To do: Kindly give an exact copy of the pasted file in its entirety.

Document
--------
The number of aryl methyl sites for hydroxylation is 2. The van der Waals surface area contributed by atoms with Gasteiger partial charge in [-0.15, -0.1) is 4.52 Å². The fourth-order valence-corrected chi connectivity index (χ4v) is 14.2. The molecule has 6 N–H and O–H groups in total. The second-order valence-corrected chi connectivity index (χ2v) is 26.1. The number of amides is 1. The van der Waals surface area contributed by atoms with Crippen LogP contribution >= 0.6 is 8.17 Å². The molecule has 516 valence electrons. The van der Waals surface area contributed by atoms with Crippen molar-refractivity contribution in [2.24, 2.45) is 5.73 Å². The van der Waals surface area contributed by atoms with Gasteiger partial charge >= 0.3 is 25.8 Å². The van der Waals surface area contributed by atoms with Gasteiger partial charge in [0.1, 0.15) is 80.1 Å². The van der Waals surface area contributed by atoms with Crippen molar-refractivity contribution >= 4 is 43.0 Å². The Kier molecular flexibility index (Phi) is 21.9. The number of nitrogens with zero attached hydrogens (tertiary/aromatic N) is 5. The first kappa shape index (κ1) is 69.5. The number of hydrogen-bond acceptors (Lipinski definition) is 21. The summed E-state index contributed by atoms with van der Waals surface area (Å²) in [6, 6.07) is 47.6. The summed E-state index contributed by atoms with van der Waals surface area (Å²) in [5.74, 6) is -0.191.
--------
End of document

The number of aryl methyl sites for hydroxylation is 2. The van der Waals surface area contributed by atoms with Gasteiger partial charge in [-0.15, -0.1) is 4.52 Å². The fourth-order valence-corrected chi connectivity index (χ4v) is 14.2. The molecule has 6 N–H and O–H groups in total. The second-order valence-corrected chi connectivity index (χ2v) is 26.1. The number of amides is 1. The van der Waals surface area contributed by atoms with Crippen LogP contribution >= 0.6 is 8.17 Å². The molecule has 516 valence electrons. The van der Waals surface area contributed by atoms with Crippen molar-refractivity contribution in [2.24, 2.45) is 5.73 Å². The van der Waals surface area contributed by atoms with Gasteiger partial charge >= 0.3 is 25.8 Å². The van der Waals surface area contributed by atoms with Gasteiger partial charge in [0.1, 0.15) is 80.1 Å². The van der Waals surface area contributed by atoms with Crippen molar-refractivity contribution >= 4 is 43.0 Å². The Kier molecular flexibility index (Phi) is 21.9. The number of nitrogens with zero attached hydrogens (tertiary/aromatic N) is 5. The first kappa shape index (κ1) is 69.5. The number of hydrogen-bond acceptors (Lipinski definition) is 21. The summed E-state index contributed by atoms with van der Waals surface area (Å²) in [6, 6.07) is 47.6. The summed E-state index contributed by atoms with van der Waals surface area (Å²) in [5.74, 6) is -0.191.